Curry, R.A., and W.S. MacNeill. 2004. Population-level responses to sediment during early life in brook trout. Journal of the North American Benthological Society 23:140-150. 

Cunjak, R. A., and G. Power. 1987. Cover use by stream-resident trout in winter: a field experiment. North American Journal of Fisheries Management 7:539-544.


Late winter of 2011: Temperature and water level loggers will be deployed in Cheney Creek to monitor fluctuations in temperature and water level throughout the sampling period. 

Spring of 2011: Sampling will be conducted in order to characterize the habitat and fish community within Cheney Creek. 

Late summer/fall of 2011: Another round of habitat and fish community sampling will be conducted. 

Fall of 2011: Temperature and water level loggers will be collected and data will be downloaded onto a computer. 

Fall/winter of 2011: Data will be analyzed and work on project report will begin. 

Spring of 2010: Project report will be finished and project findings will also be reported via a poster and verbal presentation in front of fellow students and faculty at Lake State.  Findings will also be presented to the Hiawatha Club members at their annual spring meeting.


A.Materials and Supplies: Solinst Levelogger Jr.: $385.00   
C.Software: Standard Communications package (includes software and interface cable) - $198.00
D.Project-related travel: ~ $120.00     
E.Other Related Expenses (excluding student wages): N/A        


The Solinst Levelogger Jr. and associated software and cable will be used to track fluctuations in water level throughout the sampling period from late winter through the fall of 2011. Extreme fluctuations in flow within the sampling site could indicate inadequate habitat for brook trout. Upon completion of sampling, the water level logger and software will be returned to Lake Superior State University for future use by other senior thesis students or in courses. 

Project-related travel costs include gas required to get to and from the sampling site. Sampling is expected to occur on four separate occasions. There will be a trip in late winter of 2011 in order to deploy water level and temperature loggers, and a trip in fall of 2011 to collect the loggers. Also, one trip in the spring and one trip in the fall of 2011 will be taken in order to sample habitat parameters and the fish community structure of Cheney Creek. Project-related travel costs were calculated based on a round trip distance of 137 miles from the sampling site to Sault Ste. Marie, MI, a vehicle averaging 17 miles per gallon, and an estimated gas cost of $3.50 per gallon.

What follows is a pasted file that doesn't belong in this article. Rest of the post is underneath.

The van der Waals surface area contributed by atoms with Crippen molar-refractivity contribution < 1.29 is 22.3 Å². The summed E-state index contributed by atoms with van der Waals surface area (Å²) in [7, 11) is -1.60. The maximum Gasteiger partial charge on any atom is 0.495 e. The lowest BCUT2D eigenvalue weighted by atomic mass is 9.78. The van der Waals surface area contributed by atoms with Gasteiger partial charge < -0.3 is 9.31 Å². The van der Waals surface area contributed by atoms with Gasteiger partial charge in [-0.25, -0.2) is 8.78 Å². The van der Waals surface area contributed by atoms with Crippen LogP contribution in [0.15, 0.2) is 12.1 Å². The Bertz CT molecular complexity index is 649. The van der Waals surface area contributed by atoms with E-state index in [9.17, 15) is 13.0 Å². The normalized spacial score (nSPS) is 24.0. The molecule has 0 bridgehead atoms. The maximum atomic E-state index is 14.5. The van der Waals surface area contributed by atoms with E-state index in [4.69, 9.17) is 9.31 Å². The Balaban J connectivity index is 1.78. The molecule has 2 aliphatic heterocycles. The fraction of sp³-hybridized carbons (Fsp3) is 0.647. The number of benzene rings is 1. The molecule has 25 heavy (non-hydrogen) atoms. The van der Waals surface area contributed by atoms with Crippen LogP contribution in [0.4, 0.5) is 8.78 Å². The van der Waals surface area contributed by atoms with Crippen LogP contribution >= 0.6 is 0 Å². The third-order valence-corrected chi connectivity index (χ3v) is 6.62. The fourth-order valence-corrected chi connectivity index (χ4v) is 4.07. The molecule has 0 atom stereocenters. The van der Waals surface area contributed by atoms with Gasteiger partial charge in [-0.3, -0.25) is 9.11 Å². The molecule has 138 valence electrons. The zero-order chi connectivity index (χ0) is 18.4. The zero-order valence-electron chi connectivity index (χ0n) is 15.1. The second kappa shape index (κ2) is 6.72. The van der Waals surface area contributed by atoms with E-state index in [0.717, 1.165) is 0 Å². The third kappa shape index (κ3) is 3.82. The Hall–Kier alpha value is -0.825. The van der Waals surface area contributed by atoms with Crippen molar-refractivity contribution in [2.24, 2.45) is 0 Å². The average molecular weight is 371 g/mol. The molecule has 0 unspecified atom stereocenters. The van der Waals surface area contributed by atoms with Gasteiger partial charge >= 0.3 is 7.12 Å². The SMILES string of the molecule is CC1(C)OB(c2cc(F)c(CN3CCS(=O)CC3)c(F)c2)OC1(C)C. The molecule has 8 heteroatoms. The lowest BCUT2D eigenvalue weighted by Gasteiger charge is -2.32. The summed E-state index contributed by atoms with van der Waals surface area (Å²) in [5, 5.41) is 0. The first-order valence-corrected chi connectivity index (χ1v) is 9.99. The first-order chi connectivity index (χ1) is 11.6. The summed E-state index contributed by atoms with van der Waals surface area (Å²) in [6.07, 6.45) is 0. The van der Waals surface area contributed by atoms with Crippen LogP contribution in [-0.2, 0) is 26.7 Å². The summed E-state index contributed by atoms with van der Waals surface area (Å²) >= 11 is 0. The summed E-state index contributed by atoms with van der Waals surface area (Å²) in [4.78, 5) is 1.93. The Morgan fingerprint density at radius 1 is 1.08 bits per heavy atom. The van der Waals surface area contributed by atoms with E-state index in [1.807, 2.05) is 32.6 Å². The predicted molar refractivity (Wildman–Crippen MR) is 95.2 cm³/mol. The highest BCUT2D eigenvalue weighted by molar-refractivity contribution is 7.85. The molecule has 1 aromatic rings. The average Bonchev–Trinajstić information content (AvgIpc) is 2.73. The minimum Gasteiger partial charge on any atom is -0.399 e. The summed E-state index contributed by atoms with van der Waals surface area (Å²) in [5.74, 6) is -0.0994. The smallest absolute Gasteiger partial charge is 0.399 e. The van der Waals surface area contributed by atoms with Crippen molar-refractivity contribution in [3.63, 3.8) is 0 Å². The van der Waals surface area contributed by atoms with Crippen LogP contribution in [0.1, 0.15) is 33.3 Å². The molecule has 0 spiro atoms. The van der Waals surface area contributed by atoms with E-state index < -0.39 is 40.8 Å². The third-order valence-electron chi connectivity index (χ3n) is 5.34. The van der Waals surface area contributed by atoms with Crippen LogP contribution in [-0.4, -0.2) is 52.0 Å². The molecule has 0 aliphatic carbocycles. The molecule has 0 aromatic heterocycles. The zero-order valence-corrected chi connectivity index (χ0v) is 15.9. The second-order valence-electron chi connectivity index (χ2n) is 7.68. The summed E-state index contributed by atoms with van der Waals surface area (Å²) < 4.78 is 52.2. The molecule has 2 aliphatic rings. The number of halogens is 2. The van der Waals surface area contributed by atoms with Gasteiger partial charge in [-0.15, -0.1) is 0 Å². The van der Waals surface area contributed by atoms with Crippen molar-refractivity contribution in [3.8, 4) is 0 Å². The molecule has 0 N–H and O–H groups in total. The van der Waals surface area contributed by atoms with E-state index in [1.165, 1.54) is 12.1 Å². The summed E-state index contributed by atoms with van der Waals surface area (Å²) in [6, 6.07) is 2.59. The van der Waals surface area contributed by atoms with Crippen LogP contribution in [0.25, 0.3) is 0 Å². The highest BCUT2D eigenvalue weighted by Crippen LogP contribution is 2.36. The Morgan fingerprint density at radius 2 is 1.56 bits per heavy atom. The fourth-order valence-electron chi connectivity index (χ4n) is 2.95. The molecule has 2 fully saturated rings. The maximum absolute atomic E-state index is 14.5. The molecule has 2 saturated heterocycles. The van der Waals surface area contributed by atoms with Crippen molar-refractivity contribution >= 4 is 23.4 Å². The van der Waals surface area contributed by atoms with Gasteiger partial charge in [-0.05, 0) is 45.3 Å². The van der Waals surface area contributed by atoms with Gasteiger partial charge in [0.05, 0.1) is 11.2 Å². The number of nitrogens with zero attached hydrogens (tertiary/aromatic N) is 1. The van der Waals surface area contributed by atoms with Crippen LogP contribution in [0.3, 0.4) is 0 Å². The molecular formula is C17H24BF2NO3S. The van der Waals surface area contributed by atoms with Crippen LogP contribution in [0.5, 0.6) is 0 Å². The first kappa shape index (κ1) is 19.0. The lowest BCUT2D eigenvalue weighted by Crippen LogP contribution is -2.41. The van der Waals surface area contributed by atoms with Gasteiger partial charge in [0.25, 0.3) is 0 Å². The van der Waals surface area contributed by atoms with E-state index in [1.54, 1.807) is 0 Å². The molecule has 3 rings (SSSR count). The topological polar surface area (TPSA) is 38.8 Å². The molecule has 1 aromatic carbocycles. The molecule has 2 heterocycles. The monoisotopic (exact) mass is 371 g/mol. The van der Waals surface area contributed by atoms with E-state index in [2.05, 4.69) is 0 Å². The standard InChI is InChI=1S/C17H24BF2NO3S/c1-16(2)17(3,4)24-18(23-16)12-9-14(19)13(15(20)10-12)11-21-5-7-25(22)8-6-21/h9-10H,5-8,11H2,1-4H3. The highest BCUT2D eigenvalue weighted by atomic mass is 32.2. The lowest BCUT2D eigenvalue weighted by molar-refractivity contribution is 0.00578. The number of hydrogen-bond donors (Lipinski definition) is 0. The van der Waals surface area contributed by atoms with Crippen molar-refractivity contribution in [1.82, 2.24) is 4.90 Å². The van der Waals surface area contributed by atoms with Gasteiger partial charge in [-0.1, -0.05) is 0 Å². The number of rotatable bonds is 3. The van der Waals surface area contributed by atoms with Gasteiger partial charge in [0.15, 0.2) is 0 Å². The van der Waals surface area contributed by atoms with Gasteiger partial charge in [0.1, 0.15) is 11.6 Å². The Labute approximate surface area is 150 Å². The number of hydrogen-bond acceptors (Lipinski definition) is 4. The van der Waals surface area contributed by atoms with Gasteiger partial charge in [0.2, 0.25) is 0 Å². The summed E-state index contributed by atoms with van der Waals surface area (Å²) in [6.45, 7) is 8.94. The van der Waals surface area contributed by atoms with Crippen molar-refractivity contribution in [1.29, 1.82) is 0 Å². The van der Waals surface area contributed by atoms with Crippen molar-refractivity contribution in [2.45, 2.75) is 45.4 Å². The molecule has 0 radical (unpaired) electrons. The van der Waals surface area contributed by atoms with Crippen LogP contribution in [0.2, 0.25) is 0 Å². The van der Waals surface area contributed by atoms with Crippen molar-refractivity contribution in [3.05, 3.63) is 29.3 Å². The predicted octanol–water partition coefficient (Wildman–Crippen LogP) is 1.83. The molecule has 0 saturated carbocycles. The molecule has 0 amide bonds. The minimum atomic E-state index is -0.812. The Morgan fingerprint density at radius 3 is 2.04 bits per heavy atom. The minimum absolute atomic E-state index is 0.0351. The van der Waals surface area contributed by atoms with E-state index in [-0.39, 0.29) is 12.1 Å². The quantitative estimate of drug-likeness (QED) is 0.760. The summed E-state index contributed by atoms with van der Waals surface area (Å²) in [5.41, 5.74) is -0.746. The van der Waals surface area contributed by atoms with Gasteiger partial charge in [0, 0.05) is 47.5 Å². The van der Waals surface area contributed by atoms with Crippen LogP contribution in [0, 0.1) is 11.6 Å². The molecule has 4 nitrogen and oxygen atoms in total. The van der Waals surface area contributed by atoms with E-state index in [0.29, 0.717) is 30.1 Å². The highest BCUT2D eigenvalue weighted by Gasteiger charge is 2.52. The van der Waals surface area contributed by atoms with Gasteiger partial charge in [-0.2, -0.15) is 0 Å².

OtherFunding: The Hiawatha Club (a landowner’s association located in Chippewa County and interested in the conservation of brook trout within Cheney Creek): $100.00 in travel-related costs Out-of-pocket: $103.00

TotalCost: $803.00

Facilities: Lake Superior State University will provide equipment related to habitat sampling including: Marsh Mcbirney flow meter, tape measures in 1 meter increments, gravelometer, Hydrolab Minisonde and calibration standards, temperature loggers, GPS unit, and Hess macroinvertebrate sampler along with ethanol and sampling bottles. In addition, the university will provide equipment to determine the fish community structure of Cheney Creek, which includes: Smith -Root backpack electrofisher, nets and associated containers to collect and process fish samples, and a measuring board and scale to determine fish weights and lengths.

Animals: AnimalsYes

FacultyMentor: Dr. Ashley Moerke


DepartmentChair: Dr. Nancy Kirkpatrick


Dean: Dr. Barbara Keller


Agreement: on